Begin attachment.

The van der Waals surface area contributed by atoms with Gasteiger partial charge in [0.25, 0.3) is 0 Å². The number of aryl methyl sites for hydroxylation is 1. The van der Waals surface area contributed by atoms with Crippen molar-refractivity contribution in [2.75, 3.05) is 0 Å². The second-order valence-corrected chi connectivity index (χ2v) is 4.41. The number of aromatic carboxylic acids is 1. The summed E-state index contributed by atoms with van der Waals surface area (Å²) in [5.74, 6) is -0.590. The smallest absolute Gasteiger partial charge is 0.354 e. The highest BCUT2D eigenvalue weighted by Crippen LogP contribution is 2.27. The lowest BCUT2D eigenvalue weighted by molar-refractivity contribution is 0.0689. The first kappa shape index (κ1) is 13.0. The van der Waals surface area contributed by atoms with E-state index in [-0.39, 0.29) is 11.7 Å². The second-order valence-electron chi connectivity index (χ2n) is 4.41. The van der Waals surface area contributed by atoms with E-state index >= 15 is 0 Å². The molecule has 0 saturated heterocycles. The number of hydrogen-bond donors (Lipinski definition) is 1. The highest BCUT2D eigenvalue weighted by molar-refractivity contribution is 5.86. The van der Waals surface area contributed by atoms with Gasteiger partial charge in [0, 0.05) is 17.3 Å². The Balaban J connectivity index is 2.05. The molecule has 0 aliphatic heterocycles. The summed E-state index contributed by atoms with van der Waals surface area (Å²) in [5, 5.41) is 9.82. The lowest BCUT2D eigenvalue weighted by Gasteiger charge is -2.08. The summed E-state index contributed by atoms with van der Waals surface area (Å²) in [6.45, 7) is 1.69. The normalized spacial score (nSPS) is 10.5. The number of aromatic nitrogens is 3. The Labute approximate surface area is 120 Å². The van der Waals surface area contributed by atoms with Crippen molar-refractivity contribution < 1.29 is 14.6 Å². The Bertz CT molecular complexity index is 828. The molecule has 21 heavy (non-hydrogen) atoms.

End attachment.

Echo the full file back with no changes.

The van der Waals surface area contributed by atoms with Gasteiger partial charge in [0.25, 0.3) is 0 Å². The number of aryl methyl sites for hydroxylation is 1. The van der Waals surface area contributed by atoms with Crippen molar-refractivity contribution in [2.75, 3.05) is 0 Å². The second-order valence-corrected chi connectivity index (χ2v) is 4.41. The number of aromatic carboxylic acids is 1. The summed E-state index contributed by atoms with van der Waals surface area (Å²) in [5.74, 6) is -0.590. The smallest absolute Gasteiger partial charge is 0.354 e. The highest BCUT2D eigenvalue weighted by Crippen LogP contribution is 2.27. The lowest BCUT2D eigenvalue weighted by molar-refractivity contribution is 0.0689. The first kappa shape index (κ1) is 13.0. The van der Waals surface area contributed by atoms with E-state index in [-0.39, 0.29) is 11.7 Å². The second-order valence-electron chi connectivity index (χ2n) is 4.41. The van der Waals surface area contributed by atoms with E-state index >= 15 is 0 Å². The molecule has 0 saturated heterocycles. The number of hydrogen-bond donors (Lipinski definition) is 1. The highest BCUT2D eigenvalue weighted by molar-refractivity contribution is 5.86. The van der Waals surface area contributed by atoms with Gasteiger partial charge in [0, 0.05) is 17.3 Å². The Balaban J connectivity index is 2.05. The molecule has 0 aliphatic heterocycles. The summed E-state index contributed by atoms with van der Waals surface area (Å²) in [5, 5.41) is 9.82. The lowest BCUT2D eigenvalue weighted by Gasteiger charge is -2.08. The summed E-state index contributed by atoms with van der Waals surface area (Å²) in [6.45, 7) is 1.69. The normalized spacial score (nSPS) is 10.5. The number of aromatic nitrogens is 3. The Labute approximate surface area is 120 Å². The van der Waals surface area contributed by atoms with Crippen molar-refractivity contribution < 1.29 is 14.6 Å². The Bertz CT molecular complexity index is 828. The molecule has 21 heavy (non-hydrogen) atoms.